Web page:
You can start kicking yourself now.
Those of you who found yourselves unable to make it to Portland to see The Christmas Bride missed a fantastic, moving production, directed with pace and acumen by Al D’Andrea. Of course, you can consider the source and assume I’m biased because I wrote the lyrics, music and the fantastically effective new orchestration. But I pity the fools who recently sought good musical theatre in its traditional breeding ground, New York, New York.
(You might have been stuck at Bonnie and Clyde, Lysistrata Jones or the wacked-out overhaul of On a Clear Day You Can See Forever.) This past week, a well-wrought show’s shooting stars fell plainly on the Maine.
Let’s start with the girl of the title. Marissa Sheltra is an ingenue with such spine, you can’t help instantly falling in love with her (just like most of the male characters). She’s got such life to her, such a way with MK Wolfe’s dialogue, that you look forward to seeing what will happen with her in each scene. And care what’s going to happen to her, which is the most important thing of all. (Many a troubled tuner is brought down by the audience not caring about people’s plights.) Feisty and fun, rarely at rest, the performance has a wondrous arc to it, as Sheltra’s physicality evolves from the girlishness of the first scenes to the assertiveness that blooms at the piece’s climax.
The men who love her include Brian McAloon, who undergoes a different maturing process, coming to take responsibility for the first time in his life. His face conveys swagger, boasts, the inexorable pull of a gambling addiction, lust and the sort of love that understands the importance of commitment. His dulcet baritone combines beautifully on his duets with Sheltra, blending – never overpowering, and also with romantic rival Fran Page. In previous productions, the character of Alfred Heathfield felt a bit too bumpkin-like to be true. But you might say Page wrote the book on how to play this comically earnest bumbler. The audience cares about him as never before.
Besides the fascination of seeing characters evolve, there’s also the tour-de-force of seeing actors play more than one character. Bill Vaughan plays twin brothers: one who’s mild-mannered and avuncular, the other evil, powerful and charming. MK Wolfe’s script has fun with the two characters appearing in the same scene, seconds apart. This is quite a quick-change trick but here the characters were so distinct, I don’t think anyone in the audience knew they were the same actor. In fact, an audience member was heard to complain that it was unfair the policemen didn’t get a curtain call. David Arthur Bachrach’s characters don’t appear so close together in time, but he transformed himself from an upright fuddy-duddy to a (literally) twisted drunken lech. Intelligence poured out of him as one character, while as the other, you could constantly see the wheels in his head rolling, trying to figure things out.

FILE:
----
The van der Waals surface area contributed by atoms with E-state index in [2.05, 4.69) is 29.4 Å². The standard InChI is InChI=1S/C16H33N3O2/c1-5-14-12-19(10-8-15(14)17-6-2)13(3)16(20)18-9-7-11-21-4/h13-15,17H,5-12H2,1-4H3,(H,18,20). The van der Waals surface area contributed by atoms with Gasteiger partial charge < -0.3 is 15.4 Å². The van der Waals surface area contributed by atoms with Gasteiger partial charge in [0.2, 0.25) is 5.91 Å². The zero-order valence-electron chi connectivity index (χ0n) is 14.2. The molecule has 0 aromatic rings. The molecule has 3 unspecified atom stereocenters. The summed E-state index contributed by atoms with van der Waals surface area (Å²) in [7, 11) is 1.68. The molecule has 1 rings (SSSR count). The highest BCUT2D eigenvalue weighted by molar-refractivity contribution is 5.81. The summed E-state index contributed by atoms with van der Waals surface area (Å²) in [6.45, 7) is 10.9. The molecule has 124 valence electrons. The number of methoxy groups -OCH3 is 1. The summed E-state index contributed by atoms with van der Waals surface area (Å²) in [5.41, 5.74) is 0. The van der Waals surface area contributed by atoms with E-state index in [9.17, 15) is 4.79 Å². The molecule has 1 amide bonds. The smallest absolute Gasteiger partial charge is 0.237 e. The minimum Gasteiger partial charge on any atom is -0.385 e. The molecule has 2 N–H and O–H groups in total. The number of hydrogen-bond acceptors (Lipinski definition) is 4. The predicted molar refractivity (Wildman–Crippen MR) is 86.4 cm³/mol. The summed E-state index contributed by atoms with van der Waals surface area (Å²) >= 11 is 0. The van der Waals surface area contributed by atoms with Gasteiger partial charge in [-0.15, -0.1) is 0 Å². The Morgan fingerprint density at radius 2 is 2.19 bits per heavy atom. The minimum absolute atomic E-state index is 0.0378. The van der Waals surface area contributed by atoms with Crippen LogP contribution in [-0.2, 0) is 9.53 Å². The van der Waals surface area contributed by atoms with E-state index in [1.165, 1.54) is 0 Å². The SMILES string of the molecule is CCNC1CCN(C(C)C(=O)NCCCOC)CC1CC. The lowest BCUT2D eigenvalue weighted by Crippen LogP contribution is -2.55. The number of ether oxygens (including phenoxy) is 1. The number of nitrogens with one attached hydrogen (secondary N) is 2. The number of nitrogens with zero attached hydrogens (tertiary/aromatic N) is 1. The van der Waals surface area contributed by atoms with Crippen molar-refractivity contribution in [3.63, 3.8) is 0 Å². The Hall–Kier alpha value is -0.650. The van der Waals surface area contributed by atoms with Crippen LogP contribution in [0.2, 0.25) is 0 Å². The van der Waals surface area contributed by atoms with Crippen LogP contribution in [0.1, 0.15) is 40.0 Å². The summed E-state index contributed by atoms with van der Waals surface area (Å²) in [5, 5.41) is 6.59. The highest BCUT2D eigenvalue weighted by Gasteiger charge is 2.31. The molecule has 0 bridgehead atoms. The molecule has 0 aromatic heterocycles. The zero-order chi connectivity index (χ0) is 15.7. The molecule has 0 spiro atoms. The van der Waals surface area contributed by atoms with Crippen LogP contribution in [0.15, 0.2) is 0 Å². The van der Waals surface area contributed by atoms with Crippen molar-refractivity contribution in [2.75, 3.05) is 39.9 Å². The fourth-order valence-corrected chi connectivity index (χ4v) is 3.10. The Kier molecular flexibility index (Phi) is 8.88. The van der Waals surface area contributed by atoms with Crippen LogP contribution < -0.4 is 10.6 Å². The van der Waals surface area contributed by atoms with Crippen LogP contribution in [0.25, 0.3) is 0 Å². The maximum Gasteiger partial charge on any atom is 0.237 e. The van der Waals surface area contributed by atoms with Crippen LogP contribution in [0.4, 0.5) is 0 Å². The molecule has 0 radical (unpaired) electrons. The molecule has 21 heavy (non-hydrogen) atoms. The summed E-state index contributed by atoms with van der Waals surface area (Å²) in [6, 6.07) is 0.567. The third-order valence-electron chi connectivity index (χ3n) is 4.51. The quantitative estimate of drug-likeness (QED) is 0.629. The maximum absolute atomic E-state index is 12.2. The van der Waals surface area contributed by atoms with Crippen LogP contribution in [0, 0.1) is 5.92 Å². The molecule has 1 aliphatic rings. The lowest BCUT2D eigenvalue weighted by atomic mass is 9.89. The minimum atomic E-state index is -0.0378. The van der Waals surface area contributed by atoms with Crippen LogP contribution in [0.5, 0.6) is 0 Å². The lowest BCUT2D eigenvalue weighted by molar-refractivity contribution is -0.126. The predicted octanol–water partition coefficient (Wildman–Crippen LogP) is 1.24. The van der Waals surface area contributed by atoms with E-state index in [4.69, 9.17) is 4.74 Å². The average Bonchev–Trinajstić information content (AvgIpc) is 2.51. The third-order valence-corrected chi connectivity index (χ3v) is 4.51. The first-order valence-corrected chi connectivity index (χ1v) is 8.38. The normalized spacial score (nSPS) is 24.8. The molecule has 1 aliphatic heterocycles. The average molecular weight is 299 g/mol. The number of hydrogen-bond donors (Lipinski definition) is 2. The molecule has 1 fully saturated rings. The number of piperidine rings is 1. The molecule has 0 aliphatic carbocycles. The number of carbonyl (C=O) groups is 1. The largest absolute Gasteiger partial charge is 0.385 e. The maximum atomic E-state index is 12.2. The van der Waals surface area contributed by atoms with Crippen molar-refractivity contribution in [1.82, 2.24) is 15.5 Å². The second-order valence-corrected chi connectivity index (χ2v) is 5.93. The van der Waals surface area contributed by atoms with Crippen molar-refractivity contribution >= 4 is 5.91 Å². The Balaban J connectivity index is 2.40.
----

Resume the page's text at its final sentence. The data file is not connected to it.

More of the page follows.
So of course I eavesdropped on the audience at the three sold-out performances I was able to attend. At the end of Act One, someone exclaimed “What’s going to happen next?” This thrilled me, because keeping the audience guessing, and caring, is the high watermark of theatre. You have to get them to ask questions, and here some stranger was articulating suspense out loud. People loved the singing, and I take particular pride in their enjoyment of my new orchestrations. There are many songs in The Christmas Bride, and I managed to give each a distinct sonic color.
Like a very large percentage of my musicals, the production turned a profit. I met people who’d flown up to see it from New York and Connecticut – three states away, if I’ve read my map right. But you who didn’t make it are saddled with the regret of missing it. So, get The Christmas Bride to a theatre near you by convincing local powers-that-be audiences crave a rapturous Dickensian romance. And, certainly, don’t take my word for it; click here to read the review in Portland’s largest newspaper.